“Not because I have to… but because I get to.”
I get reminded of this or something similar often. Working in communications in a sales-based environment, positive phrases can get thrown around like penalty flags. What I mean by this is they are sometimes used for teaching moments (read between the lines: friendly correction).
This sometimes get old, but it stands as a reminder we should be using positive phrases in our everyday speech and personal self-talk. I’m grateful to work in an environment where positivity is the norm and people care enough to invest in others through gentle reminders.
Most recently, I was reminded of this while at the gym. Working out across from me was a beefy man just short of having roid rage that had a message on his shirt: NOT BECAUSE I HAVE TO. It was appropriate because he was at the gym not because he had to, but because he wanted to.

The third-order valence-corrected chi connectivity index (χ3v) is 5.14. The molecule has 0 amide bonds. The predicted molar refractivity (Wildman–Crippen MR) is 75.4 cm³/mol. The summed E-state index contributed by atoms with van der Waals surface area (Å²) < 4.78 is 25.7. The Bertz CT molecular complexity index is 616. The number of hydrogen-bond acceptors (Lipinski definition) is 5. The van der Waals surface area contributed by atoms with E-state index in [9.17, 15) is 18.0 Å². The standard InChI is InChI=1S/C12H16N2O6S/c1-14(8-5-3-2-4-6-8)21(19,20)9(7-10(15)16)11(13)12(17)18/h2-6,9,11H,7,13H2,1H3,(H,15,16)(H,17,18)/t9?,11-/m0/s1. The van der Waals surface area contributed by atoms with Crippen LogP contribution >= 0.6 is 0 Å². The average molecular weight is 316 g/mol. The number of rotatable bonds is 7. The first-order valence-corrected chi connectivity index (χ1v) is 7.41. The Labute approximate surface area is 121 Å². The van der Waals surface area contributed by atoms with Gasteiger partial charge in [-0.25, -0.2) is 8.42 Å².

There’s a difference between having to do something and getting to do something. The drudgery of having to be forced to act versus the pleasure of getting to is like night and day. Once this line of thinking and small altering of language becomes habit, the most random chores become a routine of joy.
Try it. The next time you think, “Aw man, I have to do laundry.” Say instead, “I get to do laundry today.” Some people “have to” wash their clothes in a river. You get to use a washer and dryer… which does most of the work for you. It’s all a matter of perspective and practice.
*Photo by Victoria Palacios via unsplash.com